The idea that caregivers need attention is nothing new. What's news is the launch of a formal training program for caregivers. The driving goal is not to develop caregivers' caregiving skills, but to help caregivers tend to their own welfare.
When the Caregivers Need Healing, A NYTimes piece by Catherine Saint-Louis, references a study published in Pediatrics that evaluated parents of children with developmental disabilities, genetic syndromes or psychiatric issues.
"Part of what makes the experiment innovative is that it was targeted to adults, not their children, and it was not focused on sharpening parenting skills. Instead, parents learned ways to tackle their distress as problems arise."
The next sentence is my shout-out to Healthy Survivors:
"The idea is to stop wasting energy resisting the way life is."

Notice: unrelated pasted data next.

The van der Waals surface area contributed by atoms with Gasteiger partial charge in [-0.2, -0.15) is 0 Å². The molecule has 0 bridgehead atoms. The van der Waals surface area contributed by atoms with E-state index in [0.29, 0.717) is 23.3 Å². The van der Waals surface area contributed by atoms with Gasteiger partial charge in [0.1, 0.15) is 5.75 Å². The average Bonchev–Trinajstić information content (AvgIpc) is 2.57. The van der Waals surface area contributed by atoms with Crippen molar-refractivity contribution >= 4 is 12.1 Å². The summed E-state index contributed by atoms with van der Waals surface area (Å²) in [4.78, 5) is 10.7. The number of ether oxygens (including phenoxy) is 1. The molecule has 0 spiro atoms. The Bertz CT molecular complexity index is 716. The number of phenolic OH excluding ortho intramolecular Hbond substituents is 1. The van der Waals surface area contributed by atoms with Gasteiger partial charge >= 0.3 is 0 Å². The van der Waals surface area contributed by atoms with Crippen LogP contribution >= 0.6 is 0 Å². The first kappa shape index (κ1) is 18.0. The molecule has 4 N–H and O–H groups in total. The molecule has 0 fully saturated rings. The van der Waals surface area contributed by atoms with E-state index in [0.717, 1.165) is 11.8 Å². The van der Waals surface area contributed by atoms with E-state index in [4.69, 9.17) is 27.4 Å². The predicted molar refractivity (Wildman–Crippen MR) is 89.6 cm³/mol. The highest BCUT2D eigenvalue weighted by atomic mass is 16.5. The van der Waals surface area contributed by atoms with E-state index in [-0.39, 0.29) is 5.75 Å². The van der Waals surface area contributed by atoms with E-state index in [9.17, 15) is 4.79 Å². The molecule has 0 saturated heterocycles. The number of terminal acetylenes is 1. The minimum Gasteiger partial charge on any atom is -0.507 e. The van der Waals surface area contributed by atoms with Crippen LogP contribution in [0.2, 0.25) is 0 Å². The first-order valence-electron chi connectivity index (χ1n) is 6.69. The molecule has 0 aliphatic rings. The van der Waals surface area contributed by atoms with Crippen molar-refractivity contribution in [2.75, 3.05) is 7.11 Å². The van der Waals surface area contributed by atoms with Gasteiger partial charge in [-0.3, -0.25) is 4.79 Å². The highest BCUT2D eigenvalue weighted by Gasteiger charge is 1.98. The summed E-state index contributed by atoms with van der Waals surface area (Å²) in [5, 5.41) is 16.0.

The study interventions were training sessions on...
- meditation, breathing exercises, and qigong practices to hone mental focus
- curbing negative thoughts, practicing gratitude and reclaiming an aspect of adult life
Next month, "manuals detailing the two strategies — mindfulness and positive adult development — will be available online for $200 each ($350 for both manuals) for parents of special-needs children who want to start groups."
Caregivers who don't care for themselves unwittingly make it more difficult--if not impossible--to fulfill their goal of providing proper care. Obviously.
But it's one thing to know the right answer for a written test ("Put on my oxygen mask before helping my child put on his.") and quite another to do it when in the thick of caregiving,